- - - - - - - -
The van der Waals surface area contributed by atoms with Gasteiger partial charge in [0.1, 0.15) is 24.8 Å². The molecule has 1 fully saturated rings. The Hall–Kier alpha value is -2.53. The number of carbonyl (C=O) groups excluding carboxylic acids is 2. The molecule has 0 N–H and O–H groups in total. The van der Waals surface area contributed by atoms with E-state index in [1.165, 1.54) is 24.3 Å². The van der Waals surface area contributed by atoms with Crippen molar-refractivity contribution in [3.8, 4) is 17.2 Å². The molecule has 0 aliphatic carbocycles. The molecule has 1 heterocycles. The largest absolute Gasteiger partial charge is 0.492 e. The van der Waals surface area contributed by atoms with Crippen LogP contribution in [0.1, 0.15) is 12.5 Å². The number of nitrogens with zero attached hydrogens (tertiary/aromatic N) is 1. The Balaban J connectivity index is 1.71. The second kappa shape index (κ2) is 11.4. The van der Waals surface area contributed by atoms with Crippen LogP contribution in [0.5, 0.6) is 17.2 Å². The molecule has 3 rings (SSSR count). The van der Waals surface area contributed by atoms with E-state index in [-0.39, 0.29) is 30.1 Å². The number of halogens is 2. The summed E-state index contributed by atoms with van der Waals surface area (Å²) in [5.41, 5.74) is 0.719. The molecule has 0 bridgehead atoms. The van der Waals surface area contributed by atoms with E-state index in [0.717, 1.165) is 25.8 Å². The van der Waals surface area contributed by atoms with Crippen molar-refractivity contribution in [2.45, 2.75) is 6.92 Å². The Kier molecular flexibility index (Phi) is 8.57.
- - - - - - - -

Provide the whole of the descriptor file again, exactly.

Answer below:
The van der Waals surface area contributed by atoms with Gasteiger partial charge in [0.1, 0.15) is 24.8 Å². The molecule has 1 fully saturated rings. The Hall–Kier alpha value is -2.53. The number of carbonyl (C=O) groups excluding carboxylic acids is 2. The molecule has 0 N–H and O–H groups in total. The van der Waals surface area contributed by atoms with E-state index in [1.165, 1.54) is 24.3 Å². The van der Waals surface area contributed by atoms with Crippen molar-refractivity contribution in [3.8, 4) is 17.2 Å². The molecule has 0 aliphatic carbocycles. The molecule has 1 heterocycles. The largest absolute Gasteiger partial charge is 0.492 e. The van der Waals surface area contributed by atoms with Crippen LogP contribution in [0.1, 0.15) is 12.5 Å². The number of nitrogens with zero attached hydrogens (tertiary/aromatic N) is 1. The Balaban J connectivity index is 1.71. The second kappa shape index (κ2) is 11.4. The van der Waals surface area contributed by atoms with Crippen LogP contribution in [0.5, 0.6) is 17.2 Å². The molecule has 3 rings (SSSR count). The van der Waals surface area contributed by atoms with E-state index in [-0.39, 0.29) is 30.1 Å². The number of halogens is 2. The summed E-state index contributed by atoms with van der Waals surface area (Å²) in [5.41, 5.74) is 0.719. The molecule has 0 bridgehead atoms. The van der Waals surface area contributed by atoms with E-state index in [0.717, 1.165) is 25.8 Å². The van der Waals surface area contributed by atoms with Crippen molar-refractivity contribution in [2.45, 2.75) is 6.92 Å². The Kier molecular flexibility index (Phi) is 8.57.